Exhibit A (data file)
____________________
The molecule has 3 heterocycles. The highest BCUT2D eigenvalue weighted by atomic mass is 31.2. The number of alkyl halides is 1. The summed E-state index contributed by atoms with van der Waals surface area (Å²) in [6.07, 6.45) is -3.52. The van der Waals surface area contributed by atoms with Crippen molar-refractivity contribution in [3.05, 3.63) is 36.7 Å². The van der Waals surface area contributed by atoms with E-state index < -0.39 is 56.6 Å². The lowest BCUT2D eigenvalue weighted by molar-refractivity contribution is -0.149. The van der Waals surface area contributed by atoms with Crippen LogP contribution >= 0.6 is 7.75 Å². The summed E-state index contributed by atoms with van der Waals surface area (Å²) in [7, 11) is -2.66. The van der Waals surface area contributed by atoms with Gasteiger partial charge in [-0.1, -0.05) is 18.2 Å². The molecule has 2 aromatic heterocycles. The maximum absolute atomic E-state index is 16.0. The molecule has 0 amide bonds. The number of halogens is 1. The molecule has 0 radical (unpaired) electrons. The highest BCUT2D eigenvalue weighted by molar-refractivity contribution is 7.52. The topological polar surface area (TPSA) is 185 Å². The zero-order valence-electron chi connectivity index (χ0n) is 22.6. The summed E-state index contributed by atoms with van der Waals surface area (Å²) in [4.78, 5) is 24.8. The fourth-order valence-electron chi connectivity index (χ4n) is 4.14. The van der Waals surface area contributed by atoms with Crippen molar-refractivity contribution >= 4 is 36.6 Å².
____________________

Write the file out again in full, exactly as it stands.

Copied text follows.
The molecule has 3 heterocycles. The highest BCUT2D eigenvalue weighted by atomic mass is 31.2. The number of alkyl halides is 1. The summed E-state index contributed by atoms with van der Waals surface area (Å²) in [6.07, 6.45) is -3.52. The van der Waals surface area contributed by atoms with Crippen molar-refractivity contribution in [3.05, 3.63) is 36.7 Å². The van der Waals surface area contributed by atoms with E-state index < -0.39 is 56.6 Å². The lowest BCUT2D eigenvalue weighted by molar-refractivity contribution is -0.149. The van der Waals surface area contributed by atoms with Crippen LogP contribution >= 0.6 is 7.75 Å². The summed E-state index contributed by atoms with van der Waals surface area (Å²) in [7, 11) is -2.66. The van der Waals surface area contributed by atoms with Gasteiger partial charge in [-0.1, -0.05) is 18.2 Å². The molecule has 2 aromatic heterocycles. The maximum absolute atomic E-state index is 16.0. The molecule has 0 amide bonds. The number of halogens is 1. The molecule has 0 radical (unpaired) electrons. The highest BCUT2D eigenvalue weighted by molar-refractivity contribution is 7.52. The topological polar surface area (TPSA) is 185 Å². The zero-order valence-electron chi connectivity index (χ0n) is 22.6. The summed E-state index contributed by atoms with van der Waals surface area (Å²) in [4.78, 5) is 24.8. The fourth-order valence-electron chi connectivity index (χ4n) is 4.14. The van der Waals surface area contributed by atoms with Crippen molar-refractivity contribution >= 4 is 36.6 Å².